WO-A 93/24539 (1) discloses poly-1-olefins obtained from C3- to C20-1-olefins, such as propene, 1-butene, 1-pentene or 1-hexene, having a number average molecular weight of from 300 to 10,000, which are prepared by conventional metallocene catalysis. Said 1-olefins are always used as a mixture with more readily volatile saturated and unsaturated hydrocarbons; for example, an industrial butane/butene stream or industrial isobutene-containing butene stream (“refined product I/II” from the steam cracker) is used. The poly-1-olefins obtained can then be converted by means of maleic anhydride into functionalized products which are used, inter alia, for lubricating oils and as fuel additives.

WO-A 96/28486 (2) relates to copolymers of unsaturated carboxylic acids or their anhydrides and oligomers of 1-olefins of 3 to 14 carbon atoms, which can be prepared by metallocene catalysis. Inter alia, n-decene is also mentioned here as a 1-olefin. The average molecular weight of the olefin oligomers is from 300 to 10,000. The copolymers obtained from the unsaturated dicarboxylic acids (anhydrides) and the olefin oligomers are suitable, after derivatization with amines, as fuel additives and lubricant additives.

WO-A 96/23751 (3) discloses olefin oligomers which are prepared by means of metallocene catalyst systems and are based on linear and cyclic C2- to C12-olefins, e.g. 1-decene. Their weight average molecular weight ({overscore (M)}w) is from 100 to 20,000, with a molecular weight distribution {overscore (M)}w/{overscore (M)}n (weight average value/number average value) of from 1.0 to 2.4. Their degree of polymerization is from 2 to 200. These olefin oligomers can be further processed according to (3) by the conventional chemical reactions, such as hydroformylation and/or hydroamination, to give functionalized compounds which are suitable, for example, as fuel additives or lubricant additives.

It is an object of the present invention to remedy the deficiencies of the prior art.

We have found that this object is achieved by thermal reaction products of maleic anhydride and oligoalkenes which are obtainable by oligomerization of linear C8- to C12-1-alkenes, have a vinylidene double bond content of more than 30%, in particular more than 50%, especially more than 60%, and have a number average molecular weight of from 700 to 20,000.

Suitable linear C8- to C12-1-alkenes and mixtures thereof are 1-octene, 1-nonene, 1-decene, 1-undecene and 1-dodecene and mixtures thereof. In a preferred embodiment, oligoalkenes which are obtainable by metallocene-catalyzed oligomerization of linear 1-decene are used, it being possible for up to 40 mol %, based on the amount of linear 1-decene, of further linear C8- to C12-1-alkene to be incorporated as polymerized units.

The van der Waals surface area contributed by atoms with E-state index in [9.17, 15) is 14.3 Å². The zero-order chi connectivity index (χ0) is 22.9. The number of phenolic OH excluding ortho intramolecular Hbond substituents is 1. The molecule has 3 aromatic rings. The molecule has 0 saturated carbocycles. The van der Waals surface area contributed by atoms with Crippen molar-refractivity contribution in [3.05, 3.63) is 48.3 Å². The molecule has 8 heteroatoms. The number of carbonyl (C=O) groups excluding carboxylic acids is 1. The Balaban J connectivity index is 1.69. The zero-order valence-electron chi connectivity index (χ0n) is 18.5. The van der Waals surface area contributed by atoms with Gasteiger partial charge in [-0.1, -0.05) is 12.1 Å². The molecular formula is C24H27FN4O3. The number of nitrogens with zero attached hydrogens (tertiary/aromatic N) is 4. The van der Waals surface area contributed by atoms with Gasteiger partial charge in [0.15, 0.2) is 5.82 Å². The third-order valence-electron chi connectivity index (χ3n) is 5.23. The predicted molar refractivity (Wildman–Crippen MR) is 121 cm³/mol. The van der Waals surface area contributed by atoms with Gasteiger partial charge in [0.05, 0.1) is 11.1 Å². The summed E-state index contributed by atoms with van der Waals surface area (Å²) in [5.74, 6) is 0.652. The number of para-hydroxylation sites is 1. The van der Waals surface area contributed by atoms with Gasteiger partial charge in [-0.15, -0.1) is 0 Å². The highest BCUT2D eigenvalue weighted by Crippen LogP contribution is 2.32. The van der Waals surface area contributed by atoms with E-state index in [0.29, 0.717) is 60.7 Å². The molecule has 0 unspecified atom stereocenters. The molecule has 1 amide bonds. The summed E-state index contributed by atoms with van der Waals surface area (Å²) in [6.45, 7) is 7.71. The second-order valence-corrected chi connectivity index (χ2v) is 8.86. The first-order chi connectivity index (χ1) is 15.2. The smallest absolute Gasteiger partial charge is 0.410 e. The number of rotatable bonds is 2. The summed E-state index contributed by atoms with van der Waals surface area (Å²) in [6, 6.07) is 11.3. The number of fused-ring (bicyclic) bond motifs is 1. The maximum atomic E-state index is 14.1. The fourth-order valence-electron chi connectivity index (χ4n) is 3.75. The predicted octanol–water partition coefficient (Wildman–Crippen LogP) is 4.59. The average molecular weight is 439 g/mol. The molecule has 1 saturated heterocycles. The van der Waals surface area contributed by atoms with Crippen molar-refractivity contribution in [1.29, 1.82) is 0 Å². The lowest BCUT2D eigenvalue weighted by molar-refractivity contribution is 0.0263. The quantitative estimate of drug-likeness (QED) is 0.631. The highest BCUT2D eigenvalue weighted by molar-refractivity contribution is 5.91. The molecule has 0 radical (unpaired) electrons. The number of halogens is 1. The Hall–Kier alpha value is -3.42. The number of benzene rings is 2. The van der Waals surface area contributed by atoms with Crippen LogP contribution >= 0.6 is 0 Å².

The essential monomer component in this preferred embodiment is thus linear 1-decene, which may be oligomerized alone or as a mixture with up to 40, in particular up to 20, especially up to 5, mol %, based on the amount of 1-decene, of further linear C8- to C12-1-alkenes (1-octene, 1-nonene, 1-undecene and/or 1-dodecene).

Said 1-alkene can be used in chemically pure form (purities of, usually, from 99 to 99.9% by weight) or as industrial mixtures in purities of, usually, from 90 to 99% by weight, the remaining components in the industrial mixtures usually being roughly equally volatile, polymerizable or unpolymerizable components (for example unsaturated isomers, homologs or saturated hydrocarbons). As a rule, the 1-alkenes used are virtually free of more highly volatile components, especially free of more highly volatile saturated or unsaturated hydrocarbons, in particular those having less than 8 carbon atoms; virtually free means that at most less than 1, in particular less than 0.5, % by weight of such more highly volatile components may occur.

In the oligomerization of said linear C8- to C12-1-alkenes, the procedure is carried out in particular under metallocene catalyst, especially in the presence of a titanium, zirconium or hafnium metallocene catalyst and of an activator based on organoaluminum, organoboron or carbocationic compounds.

The systems used for the oligomerization and comprising metallocene catalyst and activator are conventional catalyst systems. By varying the structure of the metallocene, it is possible to adjust the desired molecular weight ranges of the oligoalkenes in a known manner. The oligomerization is carried out as a rule in a suitable medium (reaction mixture), for example an organic solvent, under the conditions usual for this purpose.

The catalyst systems do not have to meet any special requirement, apart from being substantially soluble in the reaction mixture. The reaction mixture is the mixture which is present in the time after the combination of all reaction components up to, at the latest, the destruction of the catalyst system after the end of the oligomerization reaction. The solubility of the catalyst system in the reaction mixture is determined by measuring the turbidity of the reaction mixture analogously to DIN 38404. Substantial solubility of the catalyst system is present if the turbidity number is from 1 to 10, preferably from 1 to 3.

The metallocene component of the catalyst system is a complex of titanium, of zirconium or of hafnium, in which the metal atom M is bonded, in the form of a sandwich, between two unsubstituted or substituted cyclopentadienyl groups, the remaining valences of the central atom M being saturated by readily exchangeable leaving atoms or leaving groups X1, X2.

Suitable metallocene complexes are those of the formula Cp2MX1X2, where M is titanium, zirconium or hafnium, preferably zirconium.